When you load up the moving average on your chart, you’ll be able to see that price repeatedly respects the moving average as price moves.
Here’s the catch with moving averages, though:
You can load up pretty much any period moving average and you’ll see that price will respect it at some point or the other. That’s just due to the slightly random nature of price!
Some moving averages like the 200, 100, and 50 period moving averages seem to work better because a lot more traders use them.
Don’t depend solely on moving averages for support and resistance levels, but use them as forms of added confirmation. When a moving average lines up with a trendline, a horizontal support or resistance level, or a Fibonacci level, there’s a much higher likelihood it will be respected.
Using support and resistance levels in your trading strategy
Support and resistance levels should be the backbone of your trading plan. Trading success depends a lot on your ability of identifying support and resistance levels, and major market moves are usually from one level of support to another.
You’ll use support and resistance zones as the basis for your technical analysis.
Support and resistance lines are good areas to look for trade entries, and also good areas to look for exit points.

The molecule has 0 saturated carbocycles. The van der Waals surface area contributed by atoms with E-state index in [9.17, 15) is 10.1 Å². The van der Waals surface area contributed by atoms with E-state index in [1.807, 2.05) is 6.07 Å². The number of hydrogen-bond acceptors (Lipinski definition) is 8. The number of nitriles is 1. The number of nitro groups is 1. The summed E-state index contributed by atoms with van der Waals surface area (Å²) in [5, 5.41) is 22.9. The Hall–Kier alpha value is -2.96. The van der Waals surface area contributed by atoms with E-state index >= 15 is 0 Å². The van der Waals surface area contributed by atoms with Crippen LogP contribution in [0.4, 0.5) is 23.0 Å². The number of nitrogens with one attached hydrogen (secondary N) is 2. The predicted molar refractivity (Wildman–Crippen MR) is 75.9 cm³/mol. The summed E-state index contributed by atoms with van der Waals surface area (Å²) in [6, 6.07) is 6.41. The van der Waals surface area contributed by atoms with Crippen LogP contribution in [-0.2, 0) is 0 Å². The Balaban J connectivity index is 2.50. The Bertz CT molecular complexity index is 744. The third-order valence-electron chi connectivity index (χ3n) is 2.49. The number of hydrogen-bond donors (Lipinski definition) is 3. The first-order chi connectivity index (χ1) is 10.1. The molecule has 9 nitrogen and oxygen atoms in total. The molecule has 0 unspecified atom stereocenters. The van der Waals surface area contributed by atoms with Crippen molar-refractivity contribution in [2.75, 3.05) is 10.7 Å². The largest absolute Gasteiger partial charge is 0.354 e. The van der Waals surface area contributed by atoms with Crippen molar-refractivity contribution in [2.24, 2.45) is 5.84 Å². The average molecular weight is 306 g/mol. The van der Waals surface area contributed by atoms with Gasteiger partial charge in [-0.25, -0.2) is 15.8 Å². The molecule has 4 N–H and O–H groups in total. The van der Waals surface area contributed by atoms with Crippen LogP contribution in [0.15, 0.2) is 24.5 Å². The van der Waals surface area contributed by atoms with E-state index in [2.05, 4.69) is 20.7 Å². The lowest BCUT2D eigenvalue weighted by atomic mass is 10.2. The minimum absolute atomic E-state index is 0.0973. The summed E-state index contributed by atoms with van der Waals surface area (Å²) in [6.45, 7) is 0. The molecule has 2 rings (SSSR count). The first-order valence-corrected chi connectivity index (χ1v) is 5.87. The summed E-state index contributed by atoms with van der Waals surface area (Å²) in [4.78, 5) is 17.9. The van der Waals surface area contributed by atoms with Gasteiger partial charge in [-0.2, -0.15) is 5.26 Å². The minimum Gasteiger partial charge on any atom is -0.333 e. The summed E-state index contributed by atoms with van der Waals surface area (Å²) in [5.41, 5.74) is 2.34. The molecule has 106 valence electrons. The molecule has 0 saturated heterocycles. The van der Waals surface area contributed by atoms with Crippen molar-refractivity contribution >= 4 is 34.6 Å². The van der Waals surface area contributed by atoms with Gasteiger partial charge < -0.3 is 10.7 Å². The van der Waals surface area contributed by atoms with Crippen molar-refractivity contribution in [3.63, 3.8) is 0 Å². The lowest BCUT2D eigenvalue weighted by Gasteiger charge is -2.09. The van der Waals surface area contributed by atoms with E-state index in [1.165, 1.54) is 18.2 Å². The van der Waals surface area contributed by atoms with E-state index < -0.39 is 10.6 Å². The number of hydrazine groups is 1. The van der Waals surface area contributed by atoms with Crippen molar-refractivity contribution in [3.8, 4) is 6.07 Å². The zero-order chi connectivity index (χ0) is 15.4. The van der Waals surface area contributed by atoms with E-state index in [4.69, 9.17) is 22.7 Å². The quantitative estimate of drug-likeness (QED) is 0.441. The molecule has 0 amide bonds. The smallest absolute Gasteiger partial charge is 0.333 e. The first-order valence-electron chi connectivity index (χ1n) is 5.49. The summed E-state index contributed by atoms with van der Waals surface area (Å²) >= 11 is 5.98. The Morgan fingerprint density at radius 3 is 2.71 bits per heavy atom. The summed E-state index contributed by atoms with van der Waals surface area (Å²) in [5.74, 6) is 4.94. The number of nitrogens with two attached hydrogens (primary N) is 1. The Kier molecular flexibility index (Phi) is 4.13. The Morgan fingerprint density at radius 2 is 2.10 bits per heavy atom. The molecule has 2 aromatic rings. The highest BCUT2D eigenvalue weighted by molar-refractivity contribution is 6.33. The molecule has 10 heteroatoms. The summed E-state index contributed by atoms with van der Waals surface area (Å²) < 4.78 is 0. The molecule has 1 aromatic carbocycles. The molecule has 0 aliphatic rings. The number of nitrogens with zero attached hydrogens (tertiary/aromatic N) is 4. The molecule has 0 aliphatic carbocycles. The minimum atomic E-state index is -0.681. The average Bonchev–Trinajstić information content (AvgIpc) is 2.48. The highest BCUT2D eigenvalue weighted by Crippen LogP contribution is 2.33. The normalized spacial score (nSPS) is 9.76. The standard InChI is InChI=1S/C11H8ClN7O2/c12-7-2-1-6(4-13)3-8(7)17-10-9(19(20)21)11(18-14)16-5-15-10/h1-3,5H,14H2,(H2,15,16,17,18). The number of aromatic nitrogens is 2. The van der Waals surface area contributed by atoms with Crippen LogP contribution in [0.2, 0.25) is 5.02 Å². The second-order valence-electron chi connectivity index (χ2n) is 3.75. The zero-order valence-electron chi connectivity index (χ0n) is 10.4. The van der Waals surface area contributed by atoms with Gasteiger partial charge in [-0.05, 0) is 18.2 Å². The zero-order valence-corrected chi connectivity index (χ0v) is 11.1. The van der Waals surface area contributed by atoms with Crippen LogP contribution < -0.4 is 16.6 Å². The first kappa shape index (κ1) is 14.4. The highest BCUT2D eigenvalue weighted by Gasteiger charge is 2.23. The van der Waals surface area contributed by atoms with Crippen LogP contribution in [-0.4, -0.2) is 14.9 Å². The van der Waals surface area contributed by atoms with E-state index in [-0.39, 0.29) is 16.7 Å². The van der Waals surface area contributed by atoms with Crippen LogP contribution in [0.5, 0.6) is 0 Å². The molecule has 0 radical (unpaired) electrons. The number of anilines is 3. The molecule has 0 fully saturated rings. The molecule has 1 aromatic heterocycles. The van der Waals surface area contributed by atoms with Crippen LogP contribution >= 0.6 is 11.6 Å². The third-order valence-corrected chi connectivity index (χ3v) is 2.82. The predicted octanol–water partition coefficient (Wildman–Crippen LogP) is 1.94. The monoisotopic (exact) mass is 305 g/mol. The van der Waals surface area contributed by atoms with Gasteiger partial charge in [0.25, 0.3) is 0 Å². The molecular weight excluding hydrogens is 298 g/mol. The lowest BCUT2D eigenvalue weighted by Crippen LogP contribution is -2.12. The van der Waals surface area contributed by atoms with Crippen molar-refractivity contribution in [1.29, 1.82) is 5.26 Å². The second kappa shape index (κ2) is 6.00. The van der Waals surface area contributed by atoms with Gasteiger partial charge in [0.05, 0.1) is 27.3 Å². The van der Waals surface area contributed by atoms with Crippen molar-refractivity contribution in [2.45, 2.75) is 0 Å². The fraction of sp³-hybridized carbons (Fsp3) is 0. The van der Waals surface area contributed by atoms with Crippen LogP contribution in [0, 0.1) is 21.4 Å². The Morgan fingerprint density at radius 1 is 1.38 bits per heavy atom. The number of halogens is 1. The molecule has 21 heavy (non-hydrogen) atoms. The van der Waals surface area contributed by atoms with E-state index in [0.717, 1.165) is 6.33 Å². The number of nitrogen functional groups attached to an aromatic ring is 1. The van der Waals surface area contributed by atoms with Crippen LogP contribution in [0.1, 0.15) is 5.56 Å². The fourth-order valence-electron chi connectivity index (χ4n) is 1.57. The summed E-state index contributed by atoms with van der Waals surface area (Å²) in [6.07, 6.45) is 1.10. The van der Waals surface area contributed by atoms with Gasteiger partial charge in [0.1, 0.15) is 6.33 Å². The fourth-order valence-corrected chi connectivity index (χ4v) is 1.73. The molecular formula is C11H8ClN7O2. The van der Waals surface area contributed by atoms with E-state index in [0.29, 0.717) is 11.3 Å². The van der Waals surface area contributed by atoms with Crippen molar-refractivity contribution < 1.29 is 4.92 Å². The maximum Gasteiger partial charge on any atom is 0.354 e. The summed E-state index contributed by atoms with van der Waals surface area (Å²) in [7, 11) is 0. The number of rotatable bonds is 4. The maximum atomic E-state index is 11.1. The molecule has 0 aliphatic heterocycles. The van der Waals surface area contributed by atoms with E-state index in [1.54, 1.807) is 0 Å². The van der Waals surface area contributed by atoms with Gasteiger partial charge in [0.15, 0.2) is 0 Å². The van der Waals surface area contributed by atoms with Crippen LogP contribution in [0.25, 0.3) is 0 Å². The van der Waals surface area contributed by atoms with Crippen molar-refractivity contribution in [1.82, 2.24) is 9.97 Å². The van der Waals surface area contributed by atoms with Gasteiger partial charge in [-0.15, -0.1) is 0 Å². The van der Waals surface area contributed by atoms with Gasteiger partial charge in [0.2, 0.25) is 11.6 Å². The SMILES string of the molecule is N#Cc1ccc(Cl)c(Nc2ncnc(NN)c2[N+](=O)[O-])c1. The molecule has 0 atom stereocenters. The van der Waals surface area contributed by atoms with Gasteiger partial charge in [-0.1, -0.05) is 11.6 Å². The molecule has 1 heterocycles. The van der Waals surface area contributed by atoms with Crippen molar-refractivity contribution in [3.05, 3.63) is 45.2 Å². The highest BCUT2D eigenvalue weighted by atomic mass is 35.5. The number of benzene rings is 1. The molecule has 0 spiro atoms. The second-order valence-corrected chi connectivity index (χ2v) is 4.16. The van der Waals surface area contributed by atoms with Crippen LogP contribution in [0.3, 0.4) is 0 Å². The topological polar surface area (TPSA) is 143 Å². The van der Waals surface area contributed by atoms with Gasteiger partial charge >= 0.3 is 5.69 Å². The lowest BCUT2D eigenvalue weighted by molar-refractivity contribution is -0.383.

The safest entries are when price breaks a support or resistance and retests it before continuing. Some pairs like GBP/JPY and Gold are very volatile and you may not see a whole candle retest support or resistance: instead, you may just see a wick to retest the level before price continues.
Remember, the markets are very dynamic, so it’s not necessary that price will reach the support level or resistance areas that you’ve drawn. Price can and will stop before or push through!
Many traders fall into the trap of setting profit targets right at the zones. Instead, it’s better to secure some profits a few pips before the zone you have marked, then let the trade run with zero risk.
Support and resistance lines are price points that the market moves to and from. It will take a lot of practice to identify support and resistance levels properly, but once you get the hang of it, you’ll be able to easily visualize the zones when you pull up the chart!